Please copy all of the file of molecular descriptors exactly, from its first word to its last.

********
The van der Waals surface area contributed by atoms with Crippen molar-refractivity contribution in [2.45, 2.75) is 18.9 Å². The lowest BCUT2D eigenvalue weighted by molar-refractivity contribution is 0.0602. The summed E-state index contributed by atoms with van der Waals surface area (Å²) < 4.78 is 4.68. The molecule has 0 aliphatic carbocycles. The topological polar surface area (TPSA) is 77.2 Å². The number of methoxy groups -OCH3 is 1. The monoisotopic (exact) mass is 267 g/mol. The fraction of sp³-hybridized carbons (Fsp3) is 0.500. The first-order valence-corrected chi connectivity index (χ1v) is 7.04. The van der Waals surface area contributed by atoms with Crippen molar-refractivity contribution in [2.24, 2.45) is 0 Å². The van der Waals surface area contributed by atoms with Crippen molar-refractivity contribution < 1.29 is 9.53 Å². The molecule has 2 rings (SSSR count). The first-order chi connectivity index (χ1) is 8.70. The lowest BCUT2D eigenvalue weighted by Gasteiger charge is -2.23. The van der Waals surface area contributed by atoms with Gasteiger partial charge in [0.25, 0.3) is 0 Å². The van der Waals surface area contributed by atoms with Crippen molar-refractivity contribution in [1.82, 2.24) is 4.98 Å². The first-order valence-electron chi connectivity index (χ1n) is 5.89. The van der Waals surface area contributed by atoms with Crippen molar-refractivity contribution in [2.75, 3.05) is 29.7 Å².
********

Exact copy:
The van der Waals surface area contributed by atoms with Crippen molar-refractivity contribution in [2.45, 2.75) is 18.9 Å². The lowest BCUT2D eigenvalue weighted by molar-refractivity contribution is 0.0602. The summed E-state index contributed by atoms with van der Waals surface area (Å²) < 4.78 is 4.68. The molecule has 0 aliphatic carbocycles. The topological polar surface area (TPSA) is 77.2 Å². The number of methoxy groups -OCH3 is 1. The monoisotopic (exact) mass is 267 g/mol. The fraction of sp³-hybridized carbons (Fsp3) is 0.500. The first-order valence-corrected chi connectivity index (χ1v) is 7.04. The van der Waals surface area contributed by atoms with Crippen molar-refractivity contribution in [2.24, 2.45) is 0 Å². The van der Waals surface area contributed by atoms with Crippen molar-refractivity contribution < 1.29 is 9.53 Å². The molecule has 2 rings (SSSR count). The first-order chi connectivity index (χ1) is 8.70. The lowest BCUT2D eigenvalue weighted by Gasteiger charge is -2.23. The van der Waals surface area contributed by atoms with Gasteiger partial charge in [0.25, 0.3) is 0 Å². The van der Waals surface area contributed by atoms with Crippen molar-refractivity contribution in [1.82, 2.24) is 4.98 Å². The first-order valence-electron chi connectivity index (χ1n) is 5.89. The van der Waals surface area contributed by atoms with Crippen molar-refractivity contribution in [2.75, 3.05) is 29.7 Å².